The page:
The Palli Karma Sahayak Foundation (PKSF) has taken up a programme to lift 10 lakh people out of extreme poverty in the next five years under a project called the Pathways to Prosperity for Extremely Poor People (PPEPP).
With joint funding from the UK's Department for International Development and the European Union, the foundation will help 2.5 lakh ultra-poor families to exit poverty in over two dozen districts in the first phase of the project, from 2019 to 2025.
Depending on the success of the first phase and subject to the approval of the UK government, the project will support another 10 lakh extreme poor people in the second phase from 2025-2030.
The project has two specific targets – to enable the extreme poor to come out of abject poverty, and to support the development of national institutions.
The beneficiaries of the project will be people living in the coastal belt, in haor areas and in ethnic minority communities. The project will connect the extremely poor, including the physically challenged, elderly people and ethnic minorities to income generating activities.
The north-western riverine and char areas and flood hit Kurigram, Rangpur and Nilphamari districts are the most impoverished regions of Bangladesh. A total of 11.3 percent people of the total population were living under the extreme poverty line last year.
The Bangladesh Bureau of Statistics and the General Economics Division of the Bangladesh Planning Commission say that 1.87 crore people still live under the extreme poverty line.
The PKSF surveyed several districts which are very susceptible to poverty. The report says three out of every ten people in haor areas are ultra-poor. Those areas have no income generating opportunities except fishing.
Though fishing is their main occupation, this single source of income is being controlled by influential local people. Flooding every year and adverse effects of climate change make the people living in haor areas even more vulnerable.
Moreover, nearly 40 percent of the people in the coastal belt are living under the poverty line. They depend on agriculture, fishing, day labour, rickshaw pulling and small businesses for a livelihood.
In the meantime, another survey on ethnic communities found that these groups comprise 1.8 percent of the total population, while nearly 60 percent of them live in the north-western parts of Bangladesh.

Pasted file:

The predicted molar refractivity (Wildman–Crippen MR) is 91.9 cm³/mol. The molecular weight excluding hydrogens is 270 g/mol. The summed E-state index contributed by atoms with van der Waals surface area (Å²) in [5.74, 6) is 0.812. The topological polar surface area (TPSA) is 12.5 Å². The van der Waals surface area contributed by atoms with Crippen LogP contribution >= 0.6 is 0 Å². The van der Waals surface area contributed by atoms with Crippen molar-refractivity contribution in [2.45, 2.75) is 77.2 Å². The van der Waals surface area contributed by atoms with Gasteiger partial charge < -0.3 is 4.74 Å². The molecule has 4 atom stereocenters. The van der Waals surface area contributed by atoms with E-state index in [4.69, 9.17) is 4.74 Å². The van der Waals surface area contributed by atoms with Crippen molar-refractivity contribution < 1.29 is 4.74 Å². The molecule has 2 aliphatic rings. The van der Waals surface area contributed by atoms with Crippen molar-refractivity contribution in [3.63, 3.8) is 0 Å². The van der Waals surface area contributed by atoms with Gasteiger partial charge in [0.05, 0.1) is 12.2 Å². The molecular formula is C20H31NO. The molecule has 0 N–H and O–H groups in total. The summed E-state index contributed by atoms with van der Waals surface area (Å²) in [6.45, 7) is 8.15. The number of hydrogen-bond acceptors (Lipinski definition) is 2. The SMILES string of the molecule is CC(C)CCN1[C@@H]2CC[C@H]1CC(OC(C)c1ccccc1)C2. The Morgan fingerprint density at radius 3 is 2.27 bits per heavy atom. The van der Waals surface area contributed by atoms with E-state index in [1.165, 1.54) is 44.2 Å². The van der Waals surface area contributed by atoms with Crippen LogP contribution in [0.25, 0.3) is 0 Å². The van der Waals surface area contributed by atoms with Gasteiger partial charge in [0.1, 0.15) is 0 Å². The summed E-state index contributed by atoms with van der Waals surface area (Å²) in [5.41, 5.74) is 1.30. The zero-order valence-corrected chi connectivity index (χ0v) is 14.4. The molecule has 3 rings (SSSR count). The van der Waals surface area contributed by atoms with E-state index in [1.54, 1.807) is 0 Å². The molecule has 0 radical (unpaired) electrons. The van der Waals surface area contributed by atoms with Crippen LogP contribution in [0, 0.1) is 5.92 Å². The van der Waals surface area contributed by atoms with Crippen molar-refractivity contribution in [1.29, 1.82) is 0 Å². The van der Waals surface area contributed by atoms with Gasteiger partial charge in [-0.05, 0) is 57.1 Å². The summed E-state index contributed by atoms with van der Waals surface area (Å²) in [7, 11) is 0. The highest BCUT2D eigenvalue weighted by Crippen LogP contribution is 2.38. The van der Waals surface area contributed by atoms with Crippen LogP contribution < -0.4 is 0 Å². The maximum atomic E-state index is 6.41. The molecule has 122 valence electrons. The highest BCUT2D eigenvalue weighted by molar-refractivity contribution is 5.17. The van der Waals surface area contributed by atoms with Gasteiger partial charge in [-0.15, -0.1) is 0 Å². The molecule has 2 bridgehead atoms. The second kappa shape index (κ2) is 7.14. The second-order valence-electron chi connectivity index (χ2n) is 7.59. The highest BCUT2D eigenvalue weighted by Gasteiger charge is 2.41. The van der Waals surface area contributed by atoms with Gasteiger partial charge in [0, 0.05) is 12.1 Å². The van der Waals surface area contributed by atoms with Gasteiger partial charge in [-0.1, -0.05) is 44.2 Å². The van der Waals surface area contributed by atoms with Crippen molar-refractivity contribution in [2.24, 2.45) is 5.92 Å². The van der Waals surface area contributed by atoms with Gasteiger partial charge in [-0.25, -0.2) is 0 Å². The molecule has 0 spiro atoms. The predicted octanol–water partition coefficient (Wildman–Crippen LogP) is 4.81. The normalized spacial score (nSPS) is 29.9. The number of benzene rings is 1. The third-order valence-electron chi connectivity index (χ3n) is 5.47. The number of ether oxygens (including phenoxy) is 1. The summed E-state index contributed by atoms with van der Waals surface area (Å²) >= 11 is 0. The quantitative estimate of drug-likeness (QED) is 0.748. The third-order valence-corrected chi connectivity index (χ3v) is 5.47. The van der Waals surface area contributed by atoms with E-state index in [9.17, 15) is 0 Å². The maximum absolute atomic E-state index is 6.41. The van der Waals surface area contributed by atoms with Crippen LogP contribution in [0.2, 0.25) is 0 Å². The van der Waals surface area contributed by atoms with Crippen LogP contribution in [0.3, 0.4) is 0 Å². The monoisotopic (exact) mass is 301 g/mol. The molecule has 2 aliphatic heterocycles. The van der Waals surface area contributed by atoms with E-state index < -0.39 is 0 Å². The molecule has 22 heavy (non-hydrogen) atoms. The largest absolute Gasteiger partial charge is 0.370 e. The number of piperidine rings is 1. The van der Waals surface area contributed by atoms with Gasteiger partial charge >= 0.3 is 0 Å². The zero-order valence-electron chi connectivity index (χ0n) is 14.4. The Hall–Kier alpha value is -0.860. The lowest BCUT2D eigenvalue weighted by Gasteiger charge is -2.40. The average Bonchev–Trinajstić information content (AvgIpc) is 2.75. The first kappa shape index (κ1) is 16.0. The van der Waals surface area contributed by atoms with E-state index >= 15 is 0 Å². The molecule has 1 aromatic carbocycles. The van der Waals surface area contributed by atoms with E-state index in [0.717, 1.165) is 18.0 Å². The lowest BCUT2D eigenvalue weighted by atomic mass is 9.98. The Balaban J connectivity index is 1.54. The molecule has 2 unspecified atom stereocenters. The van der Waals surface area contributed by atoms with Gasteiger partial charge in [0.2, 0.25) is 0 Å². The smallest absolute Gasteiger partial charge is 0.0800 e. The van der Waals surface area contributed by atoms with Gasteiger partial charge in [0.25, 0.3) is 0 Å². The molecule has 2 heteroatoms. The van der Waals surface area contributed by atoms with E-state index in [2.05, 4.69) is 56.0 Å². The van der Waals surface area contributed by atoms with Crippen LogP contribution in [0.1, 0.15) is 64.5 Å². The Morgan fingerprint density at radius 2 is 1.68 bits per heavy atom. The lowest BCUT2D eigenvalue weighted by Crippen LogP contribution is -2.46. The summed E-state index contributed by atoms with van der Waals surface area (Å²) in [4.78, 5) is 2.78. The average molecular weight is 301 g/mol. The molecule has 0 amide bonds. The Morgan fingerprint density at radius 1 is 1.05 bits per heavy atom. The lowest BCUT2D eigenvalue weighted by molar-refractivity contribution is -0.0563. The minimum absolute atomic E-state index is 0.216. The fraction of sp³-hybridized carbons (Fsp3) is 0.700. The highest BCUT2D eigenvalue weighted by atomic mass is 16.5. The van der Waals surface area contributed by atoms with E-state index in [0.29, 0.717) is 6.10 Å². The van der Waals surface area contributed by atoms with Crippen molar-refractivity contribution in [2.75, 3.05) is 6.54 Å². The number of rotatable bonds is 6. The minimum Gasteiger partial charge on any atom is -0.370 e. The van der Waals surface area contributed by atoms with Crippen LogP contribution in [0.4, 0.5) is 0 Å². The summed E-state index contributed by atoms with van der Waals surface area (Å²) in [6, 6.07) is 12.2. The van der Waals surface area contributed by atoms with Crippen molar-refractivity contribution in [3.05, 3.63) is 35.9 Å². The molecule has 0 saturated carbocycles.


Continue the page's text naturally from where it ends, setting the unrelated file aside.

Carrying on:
Ethnic communities including the Santal, Oraon, Munda, Pahari, Kora, Nunia, Turi, Teli, Tanti, Rajwar, Maale, Mahle, Mahato, Kurmi, Kole and Koda mainly depend on agriculture. They work on the fields only four months a year.
Around 70 percent of the people of ethnic communities do not have their own land to cultivate. These communities are not covered by social security programmes. Only 23 percent of them have hygienic sanitation facilities. Around 90 percent of ethnic people living on the plains are ultra-poor.
The PKSF says the project will provide loans to the extremely poor to create agricultural and non-agricultural entrepreneurs.
There will also be funds for crisis periods, conditional loans, services to minimise disaster damage and for creative initiatives. Apart from this, the project will also enhance the capacity of the ultra-poor to withstand natural calamities such as floods, waterlogging, salinity and cyclones.
Families that cannot work will be selected for inclusion in social security programmes. In addition to financial help, the project will facilitate group activities, skill development, technical training and value chain development.
The project will promote climate adaptive livelihoods, sustainable income generating activities, technology transfer and connecting markets.
AQM Golam Mawla, deputy managing director of PKSF, said, "We will train the extremely poor families to earn from alternative income sources."
"They will also receive technological support. There will be continued support for their health and nutrition. We will focus on multidimensional approaches so that they do not sink below the poverty line again once the project concludes," he added.
The cost of the project has been estimated at £109.6 million, and this will be jointly funded by the Department for International Development and the European Union.
The PKSF is the key implementing organisation, and it will receive £63.5 million to work on generating livelihoods, nutrition and community mobilisation.
Other organisations are working on market, policy and life-cycle development. The project has a provision for a five-year extension following evaluation of the first phase. The same donor will fund the extension to bring another 10 lakh people out of ultra-poverty.
Nearly two lakh ultra-poor households recently doubled their income in six years under a project of the PKSF. The programme, under the banner of 'Ujjibito' (infused with new life), was initiated in 2013 in 1,724 unions, targeting 3.25 lakh extremely poor families.